Poverty and Women


How many times have we heard this assertion, by now almost a cliché: “meri beevi kaam naheen karti” (my wife doesn’t work), stated with male superiority complex, egotism and patriarchal arrogance – often accompanied by the twirling of a real or imaginary mustache tip? Answer: one time too many … sigh … yawn.

Way back, around three decades ago, Nigar Ahmad and Advocate Shahla Zia, co-founders of Aurat Foundation, produced a startling poster bearing the same title “meri beevi kaam naheen karti” – and then proceeded to graphically illustrate and enumerate the myriad items of work that women do, comprising productive, reproductive and domestic labour.

It was a long list, but almost all of it comprised unwaged, unpaid, unremunerated hard labour. Sadly, women’s work still remains mostly unrecognised, unappreciated, uncounted and unvalued.

Women’s work is not just denied by their spouses, fathers, brothers, sons, along with extended natal and marital family members – but shockingly, also by successive civilian and military dispensations over the past 75 years. Thus, both poverty and hunger, silently but inherently, have a Woman’s Face in Pakistan.

Two decades ago, a federal minister courageously acknowledged this publicly, at an international forum – even asserting that the male-female poverty ratio stood at 1:3; i.e. 3 out of 4, or 75% of the poor in Pakistan, are women. To date, no one has refuted this.

However, left-leaning and progressive rights activists, economists and analysts might counter with the assertion that poverty as a whole is increasing rapidly today – unfortunately coinciding with Pakistan’s 75th anniversary – thus, why focus on women?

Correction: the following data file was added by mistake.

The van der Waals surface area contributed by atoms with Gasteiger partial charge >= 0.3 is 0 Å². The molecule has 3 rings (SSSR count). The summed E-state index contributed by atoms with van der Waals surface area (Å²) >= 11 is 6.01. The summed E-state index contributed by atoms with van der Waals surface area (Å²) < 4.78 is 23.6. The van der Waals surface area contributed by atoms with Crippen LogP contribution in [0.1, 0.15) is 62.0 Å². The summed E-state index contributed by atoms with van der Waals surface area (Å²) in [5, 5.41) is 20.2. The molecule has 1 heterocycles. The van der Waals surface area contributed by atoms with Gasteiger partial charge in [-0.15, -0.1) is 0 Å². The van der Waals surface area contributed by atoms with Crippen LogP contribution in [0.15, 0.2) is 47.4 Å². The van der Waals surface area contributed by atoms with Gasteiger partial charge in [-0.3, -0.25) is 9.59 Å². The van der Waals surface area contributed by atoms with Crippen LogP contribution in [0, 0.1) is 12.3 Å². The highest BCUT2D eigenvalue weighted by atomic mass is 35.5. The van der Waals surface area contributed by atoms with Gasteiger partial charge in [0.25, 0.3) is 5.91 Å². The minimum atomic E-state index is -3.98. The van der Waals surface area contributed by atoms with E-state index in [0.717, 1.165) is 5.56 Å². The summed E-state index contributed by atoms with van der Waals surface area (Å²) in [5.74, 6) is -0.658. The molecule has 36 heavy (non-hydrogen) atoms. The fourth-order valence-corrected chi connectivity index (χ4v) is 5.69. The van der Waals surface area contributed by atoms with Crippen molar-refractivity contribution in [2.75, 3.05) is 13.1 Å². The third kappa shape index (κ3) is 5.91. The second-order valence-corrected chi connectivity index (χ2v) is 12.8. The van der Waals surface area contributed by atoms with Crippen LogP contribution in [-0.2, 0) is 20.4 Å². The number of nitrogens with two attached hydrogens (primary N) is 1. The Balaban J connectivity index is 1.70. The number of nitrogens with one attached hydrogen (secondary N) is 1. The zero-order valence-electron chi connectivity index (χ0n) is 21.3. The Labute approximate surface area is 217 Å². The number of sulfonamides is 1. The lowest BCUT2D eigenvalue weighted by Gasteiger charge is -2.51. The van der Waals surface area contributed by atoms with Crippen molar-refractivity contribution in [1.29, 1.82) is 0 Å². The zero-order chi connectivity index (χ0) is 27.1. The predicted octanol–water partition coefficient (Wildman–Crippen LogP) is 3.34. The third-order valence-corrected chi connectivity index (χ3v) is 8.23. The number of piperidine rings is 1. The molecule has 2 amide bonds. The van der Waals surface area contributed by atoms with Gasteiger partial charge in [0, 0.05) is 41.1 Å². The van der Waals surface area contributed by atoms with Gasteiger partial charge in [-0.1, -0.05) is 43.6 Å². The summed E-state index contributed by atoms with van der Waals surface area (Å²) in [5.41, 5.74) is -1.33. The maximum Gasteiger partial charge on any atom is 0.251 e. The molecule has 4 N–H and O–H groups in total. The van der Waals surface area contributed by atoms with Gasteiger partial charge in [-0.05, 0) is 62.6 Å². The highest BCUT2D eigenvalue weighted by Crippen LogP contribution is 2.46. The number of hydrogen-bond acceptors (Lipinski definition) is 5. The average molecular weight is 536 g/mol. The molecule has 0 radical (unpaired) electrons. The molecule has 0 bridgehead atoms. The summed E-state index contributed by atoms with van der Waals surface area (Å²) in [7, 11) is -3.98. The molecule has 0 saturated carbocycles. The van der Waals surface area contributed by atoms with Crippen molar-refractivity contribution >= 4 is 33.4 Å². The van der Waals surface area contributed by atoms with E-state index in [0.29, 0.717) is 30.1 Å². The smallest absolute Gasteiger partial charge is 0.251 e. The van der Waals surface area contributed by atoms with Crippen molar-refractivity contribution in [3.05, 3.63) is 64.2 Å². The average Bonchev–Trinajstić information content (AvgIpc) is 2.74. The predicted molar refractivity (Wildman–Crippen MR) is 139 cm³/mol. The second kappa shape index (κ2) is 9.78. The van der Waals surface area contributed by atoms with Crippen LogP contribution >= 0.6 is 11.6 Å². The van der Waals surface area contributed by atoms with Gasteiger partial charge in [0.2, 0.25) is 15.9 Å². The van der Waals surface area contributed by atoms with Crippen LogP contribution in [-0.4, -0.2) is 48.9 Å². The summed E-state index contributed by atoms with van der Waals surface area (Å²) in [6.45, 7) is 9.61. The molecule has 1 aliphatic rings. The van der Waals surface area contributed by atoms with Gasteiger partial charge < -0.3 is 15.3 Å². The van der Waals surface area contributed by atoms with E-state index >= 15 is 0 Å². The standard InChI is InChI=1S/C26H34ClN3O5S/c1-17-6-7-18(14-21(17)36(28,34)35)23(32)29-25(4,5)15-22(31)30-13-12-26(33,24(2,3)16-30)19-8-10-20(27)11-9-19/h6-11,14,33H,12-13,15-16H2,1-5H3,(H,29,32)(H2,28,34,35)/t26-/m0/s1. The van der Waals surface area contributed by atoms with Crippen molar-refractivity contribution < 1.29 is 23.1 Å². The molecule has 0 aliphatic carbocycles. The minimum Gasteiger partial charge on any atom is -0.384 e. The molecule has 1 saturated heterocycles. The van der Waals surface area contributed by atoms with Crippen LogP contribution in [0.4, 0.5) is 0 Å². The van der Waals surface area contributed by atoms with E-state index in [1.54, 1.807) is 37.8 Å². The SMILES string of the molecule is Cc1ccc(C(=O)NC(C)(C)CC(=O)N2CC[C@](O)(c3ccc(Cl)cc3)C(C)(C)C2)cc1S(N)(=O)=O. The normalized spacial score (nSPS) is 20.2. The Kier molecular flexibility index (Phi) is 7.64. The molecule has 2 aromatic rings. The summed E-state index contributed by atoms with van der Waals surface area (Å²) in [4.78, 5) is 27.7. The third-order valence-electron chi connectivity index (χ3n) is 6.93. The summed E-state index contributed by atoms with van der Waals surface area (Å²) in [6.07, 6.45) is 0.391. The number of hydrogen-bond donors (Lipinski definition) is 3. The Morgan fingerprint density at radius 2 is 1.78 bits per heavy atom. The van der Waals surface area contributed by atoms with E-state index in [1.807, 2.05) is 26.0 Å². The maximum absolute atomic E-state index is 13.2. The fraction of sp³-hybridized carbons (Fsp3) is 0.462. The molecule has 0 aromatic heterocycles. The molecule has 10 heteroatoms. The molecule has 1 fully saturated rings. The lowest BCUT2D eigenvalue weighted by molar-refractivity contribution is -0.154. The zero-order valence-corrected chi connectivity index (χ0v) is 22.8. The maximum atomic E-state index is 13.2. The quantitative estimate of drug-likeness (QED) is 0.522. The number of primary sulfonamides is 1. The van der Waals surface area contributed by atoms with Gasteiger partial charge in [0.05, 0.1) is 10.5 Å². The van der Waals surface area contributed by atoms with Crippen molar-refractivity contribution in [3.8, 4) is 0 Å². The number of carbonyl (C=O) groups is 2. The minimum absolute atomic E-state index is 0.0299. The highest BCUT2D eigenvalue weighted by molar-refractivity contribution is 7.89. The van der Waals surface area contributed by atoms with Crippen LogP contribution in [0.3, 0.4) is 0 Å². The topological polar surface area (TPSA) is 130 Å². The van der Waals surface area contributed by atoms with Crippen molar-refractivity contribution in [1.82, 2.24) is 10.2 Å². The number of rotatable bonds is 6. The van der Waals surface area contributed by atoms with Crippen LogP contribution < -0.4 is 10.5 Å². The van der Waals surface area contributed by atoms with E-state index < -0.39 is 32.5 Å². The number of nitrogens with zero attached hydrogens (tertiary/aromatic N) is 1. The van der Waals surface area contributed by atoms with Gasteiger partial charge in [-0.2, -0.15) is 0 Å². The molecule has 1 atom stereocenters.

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True, it is no longer news that inflation in Pakistan (and globally) is at an all-time high, with skyrocketing food, fuel and energy costs now also hitting – and badly hurting – our slim middle class, in addition to hurtling more and more millions of our compatriots into abject poverty. Our internationally respected guru, Dr Hafiz Pasha actually predicted an exponential rise in Pakistan poverty before and during the height of the Covid-19 pandemic, and beyond. He was right, of course. We are seeing it play out now.

But those then in power chose to ignore Dr Pasha’s (and others of his ilk) doable and necessary prescriptions, both short- and long-term measures repeatedly detailed in his recent fascinating comprehensive economic reform agenda work: Growth and Inequality in Pakistan: Agenda for Reform and Charter of the Economy – which, if heeded, might have been able to save the economy (and the rupee too) from the freefall we are now witnessing, or the possible default staring us in the face.

Successive Pakistani governments push the blame for economic mismanagement on to their predecessors – and then proceed to commit the same, if not worse, blunders themselves, in a classic catch-22 downward spiral. But this is a sore subject, better left for an in-depth discussion another time.

It is worth taking the time to read Oxfam’s 2022 report on global poverty, titled “First Crisis, Then Catastrophe”. It estimates, inter alia, that 263 million more people could be pushed into extreme poverty in 2022, due to the combined impact of Covid-19, inequality, poverty, and food plus energy price inflation (excluding climate change impact). A sobering eye-opener, it ought to be required reading for those in power in all three pillars of our state (as well as those operating behind the scenes) – and also for the few sane elements in our fourth estate.